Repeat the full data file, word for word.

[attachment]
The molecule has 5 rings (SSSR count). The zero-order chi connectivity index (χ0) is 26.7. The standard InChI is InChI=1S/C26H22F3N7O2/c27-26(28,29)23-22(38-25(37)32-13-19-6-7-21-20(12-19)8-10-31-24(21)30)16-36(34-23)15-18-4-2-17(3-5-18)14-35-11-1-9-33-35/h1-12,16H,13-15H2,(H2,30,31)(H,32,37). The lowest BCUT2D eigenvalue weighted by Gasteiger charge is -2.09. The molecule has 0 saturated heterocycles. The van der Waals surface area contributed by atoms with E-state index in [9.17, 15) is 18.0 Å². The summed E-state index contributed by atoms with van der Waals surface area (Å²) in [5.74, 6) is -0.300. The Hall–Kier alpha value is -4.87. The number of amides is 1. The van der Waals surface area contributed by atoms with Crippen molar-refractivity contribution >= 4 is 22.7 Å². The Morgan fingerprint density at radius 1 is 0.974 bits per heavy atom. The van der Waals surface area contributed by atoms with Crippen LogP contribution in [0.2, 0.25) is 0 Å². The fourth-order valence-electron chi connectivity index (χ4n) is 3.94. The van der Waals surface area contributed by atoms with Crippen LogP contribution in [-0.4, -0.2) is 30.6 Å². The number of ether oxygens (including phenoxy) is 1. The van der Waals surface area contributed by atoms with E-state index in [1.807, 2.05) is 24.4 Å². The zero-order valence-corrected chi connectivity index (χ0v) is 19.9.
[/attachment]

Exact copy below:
The molecule has 5 rings (SSSR count). The zero-order chi connectivity index (χ0) is 26.7. The standard InChI is InChI=1S/C26H22F3N7O2/c27-26(28,29)23-22(38-25(37)32-13-19-6-7-21-20(12-19)8-10-31-24(21)30)16-36(34-23)15-18-4-2-17(3-5-18)14-35-11-1-9-33-35/h1-12,16H,13-15H2,(H2,30,31)(H,32,37). The lowest BCUT2D eigenvalue weighted by Gasteiger charge is -2.09. The molecule has 0 saturated heterocycles. The van der Waals surface area contributed by atoms with E-state index in [9.17, 15) is 18.0 Å². The summed E-state index contributed by atoms with van der Waals surface area (Å²) in [5.74, 6) is -0.300. The Hall–Kier alpha value is -4.87. The number of amides is 1. The van der Waals surface area contributed by atoms with Crippen molar-refractivity contribution >= 4 is 22.7 Å². The Morgan fingerprint density at radius 1 is 0.974 bits per heavy atom. The van der Waals surface area contributed by atoms with Crippen LogP contribution in [0.2, 0.25) is 0 Å². The fourth-order valence-electron chi connectivity index (χ4n) is 3.94. The van der Waals surface area contributed by atoms with Crippen LogP contribution in [-0.4, -0.2) is 30.6 Å². The number of ether oxygens (including phenoxy) is 1. The van der Waals surface area contributed by atoms with E-state index in [1.807, 2.05) is 24.4 Å². The zero-order valence-corrected chi connectivity index (χ0v) is 19.9.